At a glance.
- US Federal Trade Commission, 48 state, territory, district AGs, file anti-trust suit against Facebook.
- German court directs backdooring.
- Cyber diplomacy as cyber strategy?
FTC, 46 state AGs, DC, and Guam join to file an antitrust suit against Facebook.
The Wall Street Journal and Silicon Valley Business Journal report that the US FTC, along with forty-six states, Guam, and the District of Columbia are bringing antitrust lawsuits against Facebook. The social media giant is accused of squelching competition by shutting out developers with rival services and acquiring challengers like Instagram and WhatsApp. The Obama Administration’s FTC did not stop Facebook’s mergers with Instagram and WhatsApp, but prosecutors are now calling for the two popular platforms to be peeled off. A Facebook lawyer commented that the case presents a “chilling” precedent: “no sale is ever final.”
The anti-trust action has attracted bipartisan expressions of approval. The suit is expected to set the tone for future tech sector deals, with one Congressman commenting that they could usher in the coda of the industry’s “monopoly moment.” Twenty years ago, states led an attempted breakup of Microsoft. Looking back to 1911, if data are the new oil, then Facebook might be the new Standard Oil.
Kölner court directs encrypted email service to backdoor its product.
CyberScoop says a German court has instructed secure email company Tutanota to hack the account of a customer suspected of blackmail before the close of 2020, in the latest crypto wars skirmish. The firm intends to appeal, citing previous rulings that Gmail and Tutanota aren’t communications providers, and thus can’t be compelled to monitor accounts under EU and German law. As we’ve seen, law enforcement from Toronto to Tokyo are battling to increase their crime fighting capabilities by eroding encryption. A few months ago, Team Backdoors took a blow when Germany’s high court curtailed Federal Intelligence Service surveillance of foreign communications, but it seems to have won a round this week.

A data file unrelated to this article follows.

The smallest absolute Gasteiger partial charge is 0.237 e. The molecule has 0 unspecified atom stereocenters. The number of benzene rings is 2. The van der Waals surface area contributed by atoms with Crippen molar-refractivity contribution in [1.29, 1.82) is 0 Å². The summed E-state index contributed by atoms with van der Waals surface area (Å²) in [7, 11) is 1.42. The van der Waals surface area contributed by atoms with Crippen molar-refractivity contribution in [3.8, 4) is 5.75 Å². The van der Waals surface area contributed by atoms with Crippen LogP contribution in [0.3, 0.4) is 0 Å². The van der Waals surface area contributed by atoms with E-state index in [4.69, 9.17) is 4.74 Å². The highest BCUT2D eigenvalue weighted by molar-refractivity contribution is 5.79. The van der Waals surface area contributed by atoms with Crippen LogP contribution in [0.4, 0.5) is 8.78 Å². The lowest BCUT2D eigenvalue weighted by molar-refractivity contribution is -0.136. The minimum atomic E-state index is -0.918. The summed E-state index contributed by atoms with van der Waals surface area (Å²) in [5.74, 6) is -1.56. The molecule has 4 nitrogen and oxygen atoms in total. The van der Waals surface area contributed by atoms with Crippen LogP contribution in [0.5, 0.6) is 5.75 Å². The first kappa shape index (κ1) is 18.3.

You’ve tried strategy, you’ve tried counterintelligence...maybe diplomacy?
On Tuesday, we heard that the Center for Strategic and International Studies (CSIS) has had about enough of cyber diplomacy, stability, escalation, and norms talk; today, The Hill asks for more. Both parties agree that with novel spheres come novel threats and novel customs, and that the day-to-day deluge of attacks on critical resources is not ideal. While CSIS thinks confidence-building has been tried and failed, at the UN for example, The Hill holds up the Paris 2018 international coalition-building Call for Trust and Security in Cyberspace as the path forward, urging Washington to sign on and lead the way in protecting a shared resource. Paris’ Call champions public-private partnerships and global collaboration, requiring a commitment to nine protective principles. The Trump Administration has declined to “limit its options.”
CSIS and the Trump Administration’s hesitation about international coalitions perhaps resembles TAG Cyber’s CEO’s fear, discussed last week, that “this belief that a big-group-hug with our international allies will stop cyber threats is both immature and incorrect.”